A new exhibit on Mark Rothko at the Columbia Museum of Art can be traced to the partnership of two museums harmoniously linked since their inceptions.
Mark Rothko: The Decisive Decade 1940-1950, the first significant exhibition of Rothkos work in the state, was proposed by the Columbia Museum of Art. The 37 works, including paintings, watercolors, drawings and prints, was chiefly culled from the permanent collection of the National Gallery of Art in Washington.
I think this is the largest loan of Rothkos we have made, said Earl Rusty Powell III, the National Gallerys executive director. This is a larger scale project that makes perfect sense and were more than happy to be collaborators and facilitators.
In 2008, through a joint initiative with the National Gallery, the National Endowment for the Arts and the Institute of Museum and Library Services, the museum received 50 pieces as part of The Dorothy and Herbert Vogel Collection: Fifty Works for Fifty States gift. In April, the museum announced a gift of almost 600 works from the Vogels, who built a collection of more than 4,500 pieces. The Columbia Museum is the second-largest repository of the Vogel collection, trailing the 1,100 pieces held by the National Gallery.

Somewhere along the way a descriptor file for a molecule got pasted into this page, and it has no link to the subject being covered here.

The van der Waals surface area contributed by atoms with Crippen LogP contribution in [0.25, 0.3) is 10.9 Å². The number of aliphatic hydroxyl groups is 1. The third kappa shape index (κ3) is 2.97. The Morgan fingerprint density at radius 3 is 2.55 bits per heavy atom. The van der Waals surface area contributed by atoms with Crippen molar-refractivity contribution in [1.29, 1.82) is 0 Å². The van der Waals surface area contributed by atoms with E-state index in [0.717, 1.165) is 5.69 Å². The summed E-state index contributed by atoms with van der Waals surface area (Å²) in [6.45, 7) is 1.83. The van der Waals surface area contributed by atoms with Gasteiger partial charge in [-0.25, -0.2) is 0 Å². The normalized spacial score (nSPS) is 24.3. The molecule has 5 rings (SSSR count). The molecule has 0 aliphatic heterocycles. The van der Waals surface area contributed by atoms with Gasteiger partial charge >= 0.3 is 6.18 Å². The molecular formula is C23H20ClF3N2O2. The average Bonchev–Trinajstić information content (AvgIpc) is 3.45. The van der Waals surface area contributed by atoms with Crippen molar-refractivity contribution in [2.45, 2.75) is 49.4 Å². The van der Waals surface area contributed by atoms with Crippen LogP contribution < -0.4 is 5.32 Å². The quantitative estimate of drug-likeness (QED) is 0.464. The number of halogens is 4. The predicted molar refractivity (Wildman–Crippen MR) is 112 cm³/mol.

Rothko paintings and works on paper are the second largest grouping of works by an artist that the National Gallery has, trailing only photographs by Alfred Stieglitz. Powell said the National Gallery fields several hundred loan requests per year.
Jackson Pollock, William de Kooning and Mark Rothko were major painters in Abstract Expressionism, the mid-century movement when American art established a point of leadership.
Of those three, Rothko is probably the most popular, said Bradford Collins, chairman of USCs art department.
Mark Rothko: The Decisive Decade 1940-1950, an exhibition of Rothkos evolution from a figurative painter to his signature rectangular blocks of color will introduce people to a largely unknown Rothko.
Everybody was under the impression that we knew everything we needed to know about Rothko, said Collins, who edited the 170 page catalogue that augments the show. People were quite happy with the story as it was being told.